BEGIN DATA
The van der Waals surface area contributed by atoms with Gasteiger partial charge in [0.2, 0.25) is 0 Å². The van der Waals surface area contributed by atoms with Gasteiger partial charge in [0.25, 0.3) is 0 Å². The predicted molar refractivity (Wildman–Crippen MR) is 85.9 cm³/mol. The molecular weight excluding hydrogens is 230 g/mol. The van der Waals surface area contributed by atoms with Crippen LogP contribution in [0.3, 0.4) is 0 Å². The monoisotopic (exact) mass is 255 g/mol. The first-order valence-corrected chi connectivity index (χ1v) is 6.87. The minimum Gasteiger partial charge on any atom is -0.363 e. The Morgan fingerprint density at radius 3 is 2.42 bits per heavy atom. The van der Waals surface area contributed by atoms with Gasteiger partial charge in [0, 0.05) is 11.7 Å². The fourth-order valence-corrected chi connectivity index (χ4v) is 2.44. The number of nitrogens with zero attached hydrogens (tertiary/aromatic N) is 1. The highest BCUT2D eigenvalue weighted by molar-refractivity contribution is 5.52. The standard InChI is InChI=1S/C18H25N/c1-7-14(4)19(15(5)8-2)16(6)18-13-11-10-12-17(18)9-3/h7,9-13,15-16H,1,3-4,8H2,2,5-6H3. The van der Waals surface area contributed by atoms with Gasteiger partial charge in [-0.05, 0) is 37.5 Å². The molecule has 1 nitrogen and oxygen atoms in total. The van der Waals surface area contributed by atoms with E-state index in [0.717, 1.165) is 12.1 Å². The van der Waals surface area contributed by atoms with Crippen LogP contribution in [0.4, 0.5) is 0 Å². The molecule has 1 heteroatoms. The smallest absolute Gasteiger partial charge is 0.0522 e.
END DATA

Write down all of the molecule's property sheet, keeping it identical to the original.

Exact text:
The van der Waals surface area contributed by atoms with Gasteiger partial charge in [0.2, 0.25) is 0 Å². The van der Waals surface area contributed by atoms with Gasteiger partial charge in [0.25, 0.3) is 0 Å². The predicted molar refractivity (Wildman–Crippen MR) is 85.9 cm³/mol. The molecular weight excluding hydrogens is 230 g/mol. The van der Waals surface area contributed by atoms with Crippen LogP contribution in [0.3, 0.4) is 0 Å². The monoisotopic (exact) mass is 255 g/mol. The first-order valence-corrected chi connectivity index (χ1v) is 6.87. The minimum Gasteiger partial charge on any atom is -0.363 e. The Morgan fingerprint density at radius 3 is 2.42 bits per heavy atom. The van der Waals surface area contributed by atoms with Gasteiger partial charge in [0, 0.05) is 11.7 Å². The fourth-order valence-corrected chi connectivity index (χ4v) is 2.44. The number of nitrogens with zero attached hydrogens (tertiary/aromatic N) is 1. The highest BCUT2D eigenvalue weighted by molar-refractivity contribution is 5.52. The standard InChI is InChI=1S/C18H25N/c1-7-14(4)19(15(5)8-2)16(6)18-13-11-10-12-17(18)9-3/h7,9-13,15-16H,1,3-4,8H2,2,5-6H3. The van der Waals surface area contributed by atoms with Gasteiger partial charge in [-0.05, 0) is 37.5 Å². The molecule has 1 nitrogen and oxygen atoms in total. The van der Waals surface area contributed by atoms with E-state index in [0.717, 1.165) is 12.1 Å². The van der Waals surface area contributed by atoms with Crippen LogP contribution in [0.4, 0.5) is 0 Å². The molecule has 1 heteroatoms. The smallest absolute Gasteiger partial charge is 0.0522 e.